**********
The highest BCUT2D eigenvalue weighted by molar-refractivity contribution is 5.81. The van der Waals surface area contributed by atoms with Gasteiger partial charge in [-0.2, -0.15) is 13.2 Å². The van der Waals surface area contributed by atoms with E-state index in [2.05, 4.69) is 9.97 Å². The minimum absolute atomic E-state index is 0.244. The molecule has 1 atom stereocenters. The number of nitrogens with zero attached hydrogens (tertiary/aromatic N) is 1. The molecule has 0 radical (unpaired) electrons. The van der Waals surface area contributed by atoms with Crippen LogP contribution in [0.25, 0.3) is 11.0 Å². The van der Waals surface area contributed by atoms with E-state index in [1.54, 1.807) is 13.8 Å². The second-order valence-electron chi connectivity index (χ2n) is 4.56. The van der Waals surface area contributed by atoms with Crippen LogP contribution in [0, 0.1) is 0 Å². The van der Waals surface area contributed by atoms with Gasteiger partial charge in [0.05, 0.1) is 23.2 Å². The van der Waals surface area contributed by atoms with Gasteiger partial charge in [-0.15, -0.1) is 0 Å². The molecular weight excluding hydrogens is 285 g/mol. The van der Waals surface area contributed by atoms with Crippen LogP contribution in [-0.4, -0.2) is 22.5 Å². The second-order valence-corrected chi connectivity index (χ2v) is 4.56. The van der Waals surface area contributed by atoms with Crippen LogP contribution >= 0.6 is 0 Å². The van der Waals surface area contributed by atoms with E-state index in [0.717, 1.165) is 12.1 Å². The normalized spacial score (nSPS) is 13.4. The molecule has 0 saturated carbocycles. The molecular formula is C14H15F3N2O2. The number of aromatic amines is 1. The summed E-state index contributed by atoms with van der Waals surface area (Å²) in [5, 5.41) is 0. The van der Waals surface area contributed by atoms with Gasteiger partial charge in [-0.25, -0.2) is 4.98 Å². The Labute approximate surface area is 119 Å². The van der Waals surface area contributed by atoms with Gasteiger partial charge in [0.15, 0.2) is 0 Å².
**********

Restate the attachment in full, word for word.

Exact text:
The highest BCUT2D eigenvalue weighted by molar-refractivity contribution is 5.81. The van der Waals surface area contributed by atoms with Gasteiger partial charge in [-0.2, -0.15) is 13.2 Å². The van der Waals surface area contributed by atoms with E-state index in [2.05, 4.69) is 9.97 Å². The minimum absolute atomic E-state index is 0.244. The molecule has 1 atom stereocenters. The number of nitrogens with zero attached hydrogens (tertiary/aromatic N) is 1. The molecule has 0 radical (unpaired) electrons. The van der Waals surface area contributed by atoms with Crippen LogP contribution in [0.25, 0.3) is 11.0 Å². The van der Waals surface area contributed by atoms with E-state index in [1.54, 1.807) is 13.8 Å². The second-order valence-electron chi connectivity index (χ2n) is 4.56. The van der Waals surface area contributed by atoms with Crippen LogP contribution in [0, 0.1) is 0 Å². The van der Waals surface area contributed by atoms with Gasteiger partial charge in [0.05, 0.1) is 23.2 Å². The van der Waals surface area contributed by atoms with Gasteiger partial charge in [-0.15, -0.1) is 0 Å². The molecular weight excluding hydrogens is 285 g/mol. The van der Waals surface area contributed by atoms with Crippen LogP contribution in [-0.4, -0.2) is 22.5 Å². The second-order valence-corrected chi connectivity index (χ2v) is 4.56. The van der Waals surface area contributed by atoms with Crippen LogP contribution >= 0.6 is 0 Å². The van der Waals surface area contributed by atoms with E-state index in [0.717, 1.165) is 12.1 Å². The normalized spacial score (nSPS) is 13.4. The molecule has 0 saturated carbocycles. The molecular formula is C14H15F3N2O2. The number of aromatic amines is 1. The summed E-state index contributed by atoms with van der Waals surface area (Å²) in [5, 5.41) is 0. The van der Waals surface area contributed by atoms with Gasteiger partial charge in [-0.25, -0.2) is 4.98 Å². The Labute approximate surface area is 119 Å². The van der Waals surface area contributed by atoms with Gasteiger partial charge in [0.15, 0.2) is 0 Å².